Friday, October 27, 2017

Red Ribbon Week - You're the Key to the Future

I have amazingly creative hallmates who came up with the best idea for our Red Ribbon Week hall decorating contest. The paper door opens to reveal career options, and the keys reveal career goals the kids want to pursue...instead of wasting time on drugs, of course. Way to go Ms. Kapura and Ms. Hendren! And our kids did a great job with their keys, too!!

Wednesday, August 16, 2017

Going Places

I may or may not have used this bulletin board theme last year (and maybe the year before). BUT, in my defense, I really love it! Even my Pinterest search didn't result in any ideas I liked least not enough to spend more time cutting letters. So here it is...again!

And my bookshelf is full of books that will help me bring geography alive in my classroom! Don't get me started on the importance of using literature in the social studies classroom. That's a whole other set of blog posts for another day.

Then there's this little gem hanging over my desk. I tore out full-page maps from an old atlas, printed and glued giant, grey letters to spell EXPLORE, punched holes in the corners, and hung them on rick rack. VOILA! Super cheap, easy craft - my kind of classroom d├ęcor.

Monday, August 14, 2017

Find a Geographer - AWESOME "Getting to Know You" Activity

I don't know about you, but I can't believe August got here so quickly! And not just the beginning of August - the MIDDLE of AUGUST. School starts in four days, and I just opened my classroom door today to dust of the tables and dig out all the things I threw in a closet the last day of school. I told myself all year long that I would take the whole summer for myself and my family...and I DID!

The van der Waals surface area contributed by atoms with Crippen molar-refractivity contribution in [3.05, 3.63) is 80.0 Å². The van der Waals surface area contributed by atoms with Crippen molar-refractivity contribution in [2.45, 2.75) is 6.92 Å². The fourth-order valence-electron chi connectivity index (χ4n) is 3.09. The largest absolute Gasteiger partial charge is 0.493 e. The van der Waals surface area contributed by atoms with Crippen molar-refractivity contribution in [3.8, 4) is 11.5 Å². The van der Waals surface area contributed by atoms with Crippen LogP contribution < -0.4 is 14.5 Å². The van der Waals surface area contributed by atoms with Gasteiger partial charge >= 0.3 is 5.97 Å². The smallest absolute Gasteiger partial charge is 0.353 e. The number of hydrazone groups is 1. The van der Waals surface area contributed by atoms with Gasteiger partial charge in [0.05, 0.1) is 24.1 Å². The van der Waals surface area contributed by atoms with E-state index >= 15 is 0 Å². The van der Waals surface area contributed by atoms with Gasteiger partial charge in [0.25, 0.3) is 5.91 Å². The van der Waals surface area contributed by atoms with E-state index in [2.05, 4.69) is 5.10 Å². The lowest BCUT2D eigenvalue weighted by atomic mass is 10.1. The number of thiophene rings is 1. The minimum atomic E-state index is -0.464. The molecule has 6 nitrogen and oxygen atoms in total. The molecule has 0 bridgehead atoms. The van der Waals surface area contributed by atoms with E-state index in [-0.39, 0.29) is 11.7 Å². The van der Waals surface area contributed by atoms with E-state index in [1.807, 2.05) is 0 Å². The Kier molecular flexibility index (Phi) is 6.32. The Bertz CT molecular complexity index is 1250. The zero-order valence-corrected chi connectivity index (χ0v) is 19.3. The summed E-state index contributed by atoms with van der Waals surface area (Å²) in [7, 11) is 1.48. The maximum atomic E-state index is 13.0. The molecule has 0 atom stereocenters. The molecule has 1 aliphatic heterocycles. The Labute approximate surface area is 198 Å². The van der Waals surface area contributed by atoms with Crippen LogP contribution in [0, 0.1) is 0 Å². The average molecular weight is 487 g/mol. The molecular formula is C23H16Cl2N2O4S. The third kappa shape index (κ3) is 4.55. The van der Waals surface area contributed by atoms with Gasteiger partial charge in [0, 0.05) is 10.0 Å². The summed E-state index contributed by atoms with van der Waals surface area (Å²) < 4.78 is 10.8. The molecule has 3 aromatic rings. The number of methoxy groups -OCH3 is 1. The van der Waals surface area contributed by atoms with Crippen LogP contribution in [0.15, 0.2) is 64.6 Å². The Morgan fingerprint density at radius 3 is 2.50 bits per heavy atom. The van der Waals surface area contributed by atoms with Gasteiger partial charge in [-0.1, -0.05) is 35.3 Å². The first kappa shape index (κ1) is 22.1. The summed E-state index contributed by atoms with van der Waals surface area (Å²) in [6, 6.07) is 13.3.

So, summer was amazingly fantastic, but I have to admit I had a moment of minor panic when I got to school today and remembered all the things I needed to do to get ready. And there are also professional development meetings to consider. SO I'm officially in last minute hurrying mode, which is (I hope) when I do my best work.

Luckily, I've been creating items for my brand new Teachers Pay Teachers store:

So I do have a few things ready to go for the first week. One of my favorites - and the one I plan to use the first day - is a people hunt called Find a Geographer Who... 

It's FREE on my TpT store! Follow this link and download it for FREE today. I would be ever so grateful if you could also leave four stars and a vote. I'm a TpT newbie and need all the stars and votes I can get! Follow my store if you'd like to see my new products as I add them throughout the year.

Sunday, July 9, 2017

Social Studies the Write Way

I started teaching 7th Grade World Geography two years ago, and I absolutely love it! After several years of ELA, teaching social studies has been a refreshing change. I haven't completely abandoned my roots, though. Social studies is best taught through books and stories, so I'm on a mission to effectively combine the two for the good of my students.

This summer I'm working on opening a Teachers Pay Teachers store called Social Studies the Write Way. There's a lot to learn about how to prepare my products and put them in the store...and I mean a LOT to learn! It's an empty store at the moment, but I think I'll be ready of offer my first few products tomorrow. It's been an adventure so far, and I can't wait to see where this leads in the future. Hopefully it'll lead to more consistent blogging...but we'll see how that goes once school starts again!